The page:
Participation supported by Pro Helvetia Johannesburg and the Swiss Agency for Development and Cooperation
Zhao Chuan is a writer, theatre worker and art critic. His publications include fiction, non-fiction and works on contemporary art history. He is the founder and director of Grass Stage, a leading Chinese theatre company.
Participation supported by Pro Helvetia Shanghai
Bernhard Frederik la Dous (née Greif) studied communication sciences at the University of Hohenheim, Germany, before studying Applied Theatre Studies (BA and MA) in Giessen from 2007-2012. The focus of his artistic work is on the areas of sound design, sound production and radio play. He is a permanent member of the group Lukas and from Dusseldorf, and worked as a sound designer, among others, for the performance group proposal: Hammer and yuri500, as well as the director Corinne Meier.
Participation supported by Pro Helvetia Johannesburg
Jonathan O’Hear trained as a filmmaker in Vancouver, Canada in the late 1980s. Today he lives in Switzerland and works primarily as a lighting designer for performing arts and gives workshops on the use of light as an artistic medium. His interests in light revolve around three main themes: the language of light as an artistic medium, the use of new technologies submitted to human interference, and light emitting objects. His work is often tainted by the belief that human imperfection transcends technological limitations.
Participation supported by Pro Helvetia Johannesburg
Jay Pather is a choreographer, curator and academic. He is associate professor at the University of Cape Town and director of the Institute for Creative Arts. He was a Fulbright Scholar in Dance Theatre at New York University and since then his work has travelled widely, both locally and internationally, extending across discipline, site and culture.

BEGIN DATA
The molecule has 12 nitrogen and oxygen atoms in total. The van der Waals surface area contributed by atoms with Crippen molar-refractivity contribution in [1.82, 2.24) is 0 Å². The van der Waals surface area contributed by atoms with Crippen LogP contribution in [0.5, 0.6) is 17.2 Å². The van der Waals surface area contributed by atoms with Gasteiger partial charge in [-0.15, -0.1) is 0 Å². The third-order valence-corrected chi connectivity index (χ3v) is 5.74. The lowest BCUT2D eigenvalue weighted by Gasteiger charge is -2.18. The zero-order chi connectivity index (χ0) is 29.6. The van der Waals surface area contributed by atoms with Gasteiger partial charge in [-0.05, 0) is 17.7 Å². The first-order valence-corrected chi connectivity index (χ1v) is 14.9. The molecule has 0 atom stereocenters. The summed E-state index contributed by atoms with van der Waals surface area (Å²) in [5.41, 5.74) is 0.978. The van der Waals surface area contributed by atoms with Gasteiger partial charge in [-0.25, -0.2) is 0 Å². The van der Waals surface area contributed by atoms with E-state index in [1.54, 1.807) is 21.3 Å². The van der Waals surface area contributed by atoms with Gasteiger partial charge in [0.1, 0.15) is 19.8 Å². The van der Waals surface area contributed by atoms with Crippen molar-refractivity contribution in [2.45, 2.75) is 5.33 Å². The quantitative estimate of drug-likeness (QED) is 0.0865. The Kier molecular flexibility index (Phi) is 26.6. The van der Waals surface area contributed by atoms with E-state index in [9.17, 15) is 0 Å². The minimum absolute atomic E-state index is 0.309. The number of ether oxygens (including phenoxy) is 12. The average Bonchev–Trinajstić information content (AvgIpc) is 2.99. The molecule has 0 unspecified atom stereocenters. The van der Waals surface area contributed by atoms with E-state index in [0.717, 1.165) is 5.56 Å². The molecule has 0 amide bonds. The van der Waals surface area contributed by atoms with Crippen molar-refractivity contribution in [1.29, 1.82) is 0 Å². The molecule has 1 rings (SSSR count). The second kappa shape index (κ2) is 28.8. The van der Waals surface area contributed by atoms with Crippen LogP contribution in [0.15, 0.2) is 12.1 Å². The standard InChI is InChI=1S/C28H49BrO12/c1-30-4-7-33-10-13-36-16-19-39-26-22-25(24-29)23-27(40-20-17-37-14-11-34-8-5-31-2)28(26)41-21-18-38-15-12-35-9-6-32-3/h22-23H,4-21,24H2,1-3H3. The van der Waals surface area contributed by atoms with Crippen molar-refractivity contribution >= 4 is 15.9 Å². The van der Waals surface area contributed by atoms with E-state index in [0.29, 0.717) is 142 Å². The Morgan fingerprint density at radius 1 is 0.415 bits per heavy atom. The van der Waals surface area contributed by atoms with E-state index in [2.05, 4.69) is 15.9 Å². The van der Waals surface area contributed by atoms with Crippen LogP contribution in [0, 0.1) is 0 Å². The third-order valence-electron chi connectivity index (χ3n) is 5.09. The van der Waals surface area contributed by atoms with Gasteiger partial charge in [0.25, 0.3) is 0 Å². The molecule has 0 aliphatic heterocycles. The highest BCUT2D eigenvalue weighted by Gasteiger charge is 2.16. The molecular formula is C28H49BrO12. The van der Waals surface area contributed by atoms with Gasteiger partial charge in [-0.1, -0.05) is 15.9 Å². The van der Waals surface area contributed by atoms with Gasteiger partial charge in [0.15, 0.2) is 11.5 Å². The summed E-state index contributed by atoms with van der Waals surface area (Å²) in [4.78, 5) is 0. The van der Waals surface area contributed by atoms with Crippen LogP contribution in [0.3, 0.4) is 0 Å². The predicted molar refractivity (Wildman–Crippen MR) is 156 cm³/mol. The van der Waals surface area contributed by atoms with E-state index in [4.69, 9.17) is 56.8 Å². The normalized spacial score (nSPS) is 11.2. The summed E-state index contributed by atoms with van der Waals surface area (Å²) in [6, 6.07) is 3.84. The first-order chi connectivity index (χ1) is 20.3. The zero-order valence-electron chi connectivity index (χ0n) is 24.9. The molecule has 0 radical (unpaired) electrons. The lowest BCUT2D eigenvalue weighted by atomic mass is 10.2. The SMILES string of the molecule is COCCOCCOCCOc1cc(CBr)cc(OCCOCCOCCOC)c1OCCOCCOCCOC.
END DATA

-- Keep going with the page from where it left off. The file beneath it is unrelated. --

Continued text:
Vaughn Sadie is an interdisciplinary artist and educator, living and working in Johannesburg. He completed his MFA in 2009 and is currently registered in the PhD Programme at the Urban Futures Centre at the Durban University of Technology. Since 2010, Sadie has become increasingly interested in the role that artificial light has on our perception and construction of the spaces we occupy. In response he has worked collaboratively with Sello Pesa, Jay Pather and Neil Coppen on various projects, through site-specific work and participatory practice, to develop alternative ways of perceiving and engaging with a city.
Participation supported by the ICA
João Simões (Rio de Janeiro, 1979) is an artist, curator, researcher and educator. He founded, with Cláudio Bueno, the Explode! Platform, which researches and experiences notions of gender, race and class, based on cultural and artistic practices perceived as peripheral, also crossing the fields of pedagogy, urbanism and social justice. He is also a member of the study group Extremidades: audiovisual networks, film, performance and contemporary art, coordinated by Christine Mello at PUC-SP. He has participated in curatorships, public speeches and performances in several cultural institutions.
Participation supported by COINCIDENZIA
Kapila Venu is an exponent of the Kutiyattam art form, which is one of the oldest forms of world theatre and the only surviving tradition of Sanskrit theatre in the world. She is a disciple of the legendary Kutiyattam maestro the late Padmabhushan Guru Ammannur Madhava Chakyar. Venu hails from a family of artists. Her father G. Venu is a performer and scholar of Kutiyattam and her mother Nirmala Panicker is a well-known exponent and scholar of the Mohiniyattam dance form. Along with her parents, Venu runs the Natanakairali school at Irinjalakkuda, Thrissur. Natanakairali is a research and training centre on Kerala’s traditional art forms. Venu is also a visiting faculty at the National School of Drama, New Delhi.
Nelisiwe Xaba began her vibrant career in dance almost twenty years ago. In the early 1990s she received a scholarship to study at the Johannesburg Dance Foundation and the Rambert School of Ballet and Contemporary Dance in London. Returning to South Africa in 1997, Xaba joined Pact Dance Company and later launched her solo career, working with a variety of esteemed choreographers, including Robyn Orlin. Since then, Xaba has been involved in various multi-media projects, collaborating with visual artists, fashion designers, theatre and television directors, poets and musicians.